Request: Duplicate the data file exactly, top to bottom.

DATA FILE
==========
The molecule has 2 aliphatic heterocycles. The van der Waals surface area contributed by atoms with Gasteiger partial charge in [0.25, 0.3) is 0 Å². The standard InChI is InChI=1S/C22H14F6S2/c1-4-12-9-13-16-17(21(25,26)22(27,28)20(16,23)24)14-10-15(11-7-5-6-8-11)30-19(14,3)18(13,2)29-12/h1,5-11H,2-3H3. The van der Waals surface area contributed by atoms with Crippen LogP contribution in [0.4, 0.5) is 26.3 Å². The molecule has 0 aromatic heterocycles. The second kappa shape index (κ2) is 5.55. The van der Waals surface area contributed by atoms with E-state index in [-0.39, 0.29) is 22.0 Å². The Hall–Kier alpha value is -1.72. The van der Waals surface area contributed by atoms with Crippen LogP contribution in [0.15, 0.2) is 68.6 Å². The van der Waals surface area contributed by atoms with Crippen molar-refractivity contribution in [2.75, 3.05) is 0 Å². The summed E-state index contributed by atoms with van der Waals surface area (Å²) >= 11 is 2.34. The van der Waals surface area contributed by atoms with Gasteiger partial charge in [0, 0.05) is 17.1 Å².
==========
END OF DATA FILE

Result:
The molecule has 2 aliphatic heterocycles. The van der Waals surface area contributed by atoms with Gasteiger partial charge in [0.25, 0.3) is 0 Å². The standard InChI is InChI=1S/C22H14F6S2/c1-4-12-9-13-16-17(21(25,26)22(27,28)20(16,23)24)14-10-15(11-7-5-6-8-11)30-19(14,3)18(13,2)29-12/h1,5-11H,2-3H3. The van der Waals surface area contributed by atoms with Crippen LogP contribution in [0.4, 0.5) is 26.3 Å². The molecule has 0 aromatic heterocycles. The second kappa shape index (κ2) is 5.55. The van der Waals surface area contributed by atoms with E-state index in [-0.39, 0.29) is 22.0 Å². The Hall–Kier alpha value is -1.72. The van der Waals surface area contributed by atoms with Crippen LogP contribution in [0.15, 0.2) is 68.6 Å². The van der Waals surface area contributed by atoms with Crippen molar-refractivity contribution in [2.75, 3.05) is 0 Å². The summed E-state index contributed by atoms with van der Waals surface area (Å²) >= 11 is 2.34. The van der Waals surface area contributed by atoms with Gasteiger partial charge in [0, 0.05) is 17.1 Å².